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Golden Age singers

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If it’s the Czech works you’re after, do not hesitate

  Founder: Len Mullenger
Classical Editor: Rob Barnett

 

 

alternatively Crotchet  

 

Pascal ZAVARO (b. 1959)
Flashes for orchestra (1999) [11:37]
Three Studies for a Crucifixion for orchestra (2004) [18:35]
Metal Music for brass ensemble and percussion (2000) [6:14]
Fiberglass Music for two string quartets (2001) [14:52]
Orchestre National de France/Kurt Masur (Flashes); Ensemble Orchestral de Paris/John Nelson (Three Studies); Orchestre National de France/Gerard Schwarz (Metal Music); Quatuor Klimt, Elisabeth Glab (violin), Gaëtan Biron (violin), Emanuel Blanc (viola), Jean-Luc Boureé (cello) (Fiberglass Music)
rec. Radio France, Paris, Flashes: 11 September 2003, Théâtre des Champs Elysées; Three Studies: 8 February 2004, Studio 104; Metal Music: 2 December 2000, Studio 104; Fiberglass Music: 20-22 December 2004, Studio 107
DENSITÉ 21 DE 003 [51:58] 

 


A new label to me, which appears to specialize in contemporary French compositions, and, at least in this recording, to be closely tied to the activities of Radio France. Based on this release, I will look forward to hearing more from them — but it appears that they do not cater to the faint-of-heart when it comes to modern music. 

Flashes consists of five short portraits, each of a city: Tokyo, Cairo, Paris, Warsaw, and New York City. According to the notes - which read as if written by the composer, though that is not indicated explicitly: “This is an homage to the mixing of architectural styles, the historical stratification, the promiscuity of different classes and ethnic groups, and the magnificent impurity that the contemporary metropolis presents.” Tokyo begins with a glassy, on-edge string intro (daybreak?) before launching into a frenetic rush led by marimba and followed by brass heralds, ending in a Bolero-like climax. Cairo continues the energy, punctuated by downward-sliding chords that hint at motifs from Mahler’s sixth symphony. A few interspersed sinuous clarinet figures lead a presumptive Arabic air. Paris is calmer and flute-heavy, though the agitation still remains far higher than anything that could be called impressionistic. Warsaw continues the emphasis on woodwind accents while pursuing a Ligeti-like ethereality, interrupted near the end by a crushing string ostinato. New York serves as the work’s “Great Gate of Kiev,” triumphant and cheerful brass and string writing carrying us through until the piccolo chirps “good-bye.” One can draw connections from the music to its program, but they would not be at all apparent without guidance — this is best appreciated as abstract music.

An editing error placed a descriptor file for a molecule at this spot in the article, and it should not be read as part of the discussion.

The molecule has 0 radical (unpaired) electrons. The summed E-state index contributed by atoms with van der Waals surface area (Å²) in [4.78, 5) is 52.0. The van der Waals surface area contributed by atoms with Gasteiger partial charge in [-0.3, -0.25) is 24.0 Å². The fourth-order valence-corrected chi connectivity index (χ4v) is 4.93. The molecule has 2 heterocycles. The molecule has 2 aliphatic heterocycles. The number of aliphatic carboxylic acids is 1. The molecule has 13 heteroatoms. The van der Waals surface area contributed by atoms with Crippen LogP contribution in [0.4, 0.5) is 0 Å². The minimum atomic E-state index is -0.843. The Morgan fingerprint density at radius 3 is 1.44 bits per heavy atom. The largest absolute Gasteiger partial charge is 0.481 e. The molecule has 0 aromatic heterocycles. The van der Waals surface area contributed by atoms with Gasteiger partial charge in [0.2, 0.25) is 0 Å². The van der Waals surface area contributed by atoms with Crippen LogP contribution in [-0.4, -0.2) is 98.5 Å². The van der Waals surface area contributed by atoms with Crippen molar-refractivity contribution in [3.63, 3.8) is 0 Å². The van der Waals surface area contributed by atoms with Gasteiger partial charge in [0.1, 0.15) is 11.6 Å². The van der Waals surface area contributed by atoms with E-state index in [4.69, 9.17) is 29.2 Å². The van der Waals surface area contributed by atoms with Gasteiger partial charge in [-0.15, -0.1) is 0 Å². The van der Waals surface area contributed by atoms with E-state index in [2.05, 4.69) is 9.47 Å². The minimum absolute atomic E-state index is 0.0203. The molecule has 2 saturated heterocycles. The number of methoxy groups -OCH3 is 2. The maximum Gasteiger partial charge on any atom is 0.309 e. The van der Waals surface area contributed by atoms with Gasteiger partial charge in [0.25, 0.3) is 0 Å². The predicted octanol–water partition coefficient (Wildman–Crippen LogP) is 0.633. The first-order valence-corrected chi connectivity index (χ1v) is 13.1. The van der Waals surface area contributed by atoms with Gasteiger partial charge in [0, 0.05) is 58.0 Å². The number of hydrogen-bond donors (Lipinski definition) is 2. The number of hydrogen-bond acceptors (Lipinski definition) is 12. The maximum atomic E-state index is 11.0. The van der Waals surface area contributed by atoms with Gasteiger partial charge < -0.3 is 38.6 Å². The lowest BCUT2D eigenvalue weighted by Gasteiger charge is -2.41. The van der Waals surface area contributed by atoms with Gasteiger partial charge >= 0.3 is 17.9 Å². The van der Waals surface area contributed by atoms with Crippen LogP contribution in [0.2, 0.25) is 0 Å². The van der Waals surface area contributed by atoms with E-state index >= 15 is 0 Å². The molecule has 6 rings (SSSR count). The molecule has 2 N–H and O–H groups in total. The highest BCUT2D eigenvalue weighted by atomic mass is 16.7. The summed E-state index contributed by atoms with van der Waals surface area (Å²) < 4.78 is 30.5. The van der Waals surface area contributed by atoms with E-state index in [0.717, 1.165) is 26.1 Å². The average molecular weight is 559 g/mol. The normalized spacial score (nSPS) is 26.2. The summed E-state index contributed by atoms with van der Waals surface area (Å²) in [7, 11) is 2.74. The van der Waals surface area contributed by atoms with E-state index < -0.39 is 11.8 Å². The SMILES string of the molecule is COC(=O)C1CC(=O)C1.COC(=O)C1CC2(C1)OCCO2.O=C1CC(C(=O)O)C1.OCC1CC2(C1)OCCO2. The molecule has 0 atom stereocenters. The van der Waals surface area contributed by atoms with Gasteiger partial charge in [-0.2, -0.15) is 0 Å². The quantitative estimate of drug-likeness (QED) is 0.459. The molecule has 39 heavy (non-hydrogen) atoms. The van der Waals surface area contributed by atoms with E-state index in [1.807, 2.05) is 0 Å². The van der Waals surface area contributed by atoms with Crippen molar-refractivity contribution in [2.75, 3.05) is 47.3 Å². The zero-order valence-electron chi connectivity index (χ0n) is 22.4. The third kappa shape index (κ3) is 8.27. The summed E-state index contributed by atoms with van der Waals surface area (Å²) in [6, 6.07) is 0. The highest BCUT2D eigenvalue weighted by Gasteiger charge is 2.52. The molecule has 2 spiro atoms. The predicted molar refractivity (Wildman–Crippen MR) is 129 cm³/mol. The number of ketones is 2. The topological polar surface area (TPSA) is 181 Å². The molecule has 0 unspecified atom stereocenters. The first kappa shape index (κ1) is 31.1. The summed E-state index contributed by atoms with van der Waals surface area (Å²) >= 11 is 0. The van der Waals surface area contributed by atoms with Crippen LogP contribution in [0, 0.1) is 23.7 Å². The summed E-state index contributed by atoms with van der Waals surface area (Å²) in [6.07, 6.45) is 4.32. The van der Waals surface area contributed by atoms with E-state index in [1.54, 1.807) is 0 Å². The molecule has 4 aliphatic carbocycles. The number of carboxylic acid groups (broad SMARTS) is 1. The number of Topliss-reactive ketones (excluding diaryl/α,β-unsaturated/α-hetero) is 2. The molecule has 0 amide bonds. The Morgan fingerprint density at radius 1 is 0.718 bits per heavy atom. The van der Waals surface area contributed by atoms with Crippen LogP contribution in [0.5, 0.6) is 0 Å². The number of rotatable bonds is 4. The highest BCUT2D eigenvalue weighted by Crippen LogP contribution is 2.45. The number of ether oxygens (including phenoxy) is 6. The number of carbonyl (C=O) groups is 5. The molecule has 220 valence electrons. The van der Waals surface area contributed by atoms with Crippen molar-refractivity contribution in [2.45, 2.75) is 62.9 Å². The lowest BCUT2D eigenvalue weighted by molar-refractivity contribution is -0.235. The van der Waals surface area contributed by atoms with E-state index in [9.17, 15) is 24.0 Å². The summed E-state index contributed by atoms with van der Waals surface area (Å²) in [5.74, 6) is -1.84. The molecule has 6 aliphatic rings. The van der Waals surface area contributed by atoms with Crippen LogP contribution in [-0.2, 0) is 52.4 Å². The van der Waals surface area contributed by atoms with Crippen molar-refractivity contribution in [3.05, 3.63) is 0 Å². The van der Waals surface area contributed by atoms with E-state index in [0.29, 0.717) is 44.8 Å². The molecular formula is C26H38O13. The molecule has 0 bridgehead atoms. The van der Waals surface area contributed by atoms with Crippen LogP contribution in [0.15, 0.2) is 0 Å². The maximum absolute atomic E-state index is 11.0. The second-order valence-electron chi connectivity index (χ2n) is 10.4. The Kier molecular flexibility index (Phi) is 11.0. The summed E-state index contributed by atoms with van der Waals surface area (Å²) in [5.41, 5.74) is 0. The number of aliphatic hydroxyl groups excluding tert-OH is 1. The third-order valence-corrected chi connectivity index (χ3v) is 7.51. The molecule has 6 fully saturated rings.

Three Studies for a Crucifixion was inspired by a triptych of paintings of the same name by Francis Bacon - a twentieth-century artist, though distantly related to the Enlightenment philosopher. This painting - which can be seen here - was a response to the horrors of Nazi Germany and World War II. Compared to the paintings, and to the previous work on this disc, Zavaro’s music here is darkly quiet, though maintaining an anxious tension: strings that grumble in the bass and keen in high-pitched outbursts. The third movement “Froid et pulse” features successive outbursts from percussion and brass before returning to its quieter rumblings.

While listening to Metal Music, two images came to my mind: skeletons dancing energetically in a midnight graveyard (the percussion) while a jazz band trumpets fanfares (the brass). Near the end of the piece everyone is exhausted, so the brass trails off slowly, elegiacally. It’s chaotic, but in a way that is fun and infectious.

Fiberglass Music consists of two string quartets sending fragments of austere, mournful, world-forsaken melody back and forth. The final Presto con fuoco continues in the same spirit, only with intensely frenetic agitation. Though contemporary, the ghosts of Shostakovich and Bartók lurk in the shadows of this piece.

Zavaro achieves accessibility not through neo-classicism nor neo-romanticism. One will find no sonata forms nor catchy tunes here; rather, uncommon talent at using complex rhythms to perfect effect. He began his musical life as a “marimba virtuoso”, according to the notes, so a deep passion for rhythm and a fine sense of the physicality of sound are not altogether surprising.

A few words from the composer himself before closing this review: “Living in the shadow of skyscrapers, in crowds and ceaseless traffic, that’s where I feel at home, within city walls. A world of standardized objects, synthetic materials and automatons where multiple forms of music are present everywhere, is the setting that nourishes music and its dramatic art.” The music proves that these are meaningful, rather than idle words. Zavaro shows a passionate devotion to communicating with the listener, making this contemporary music worth hearing. 

Brian Burtt 





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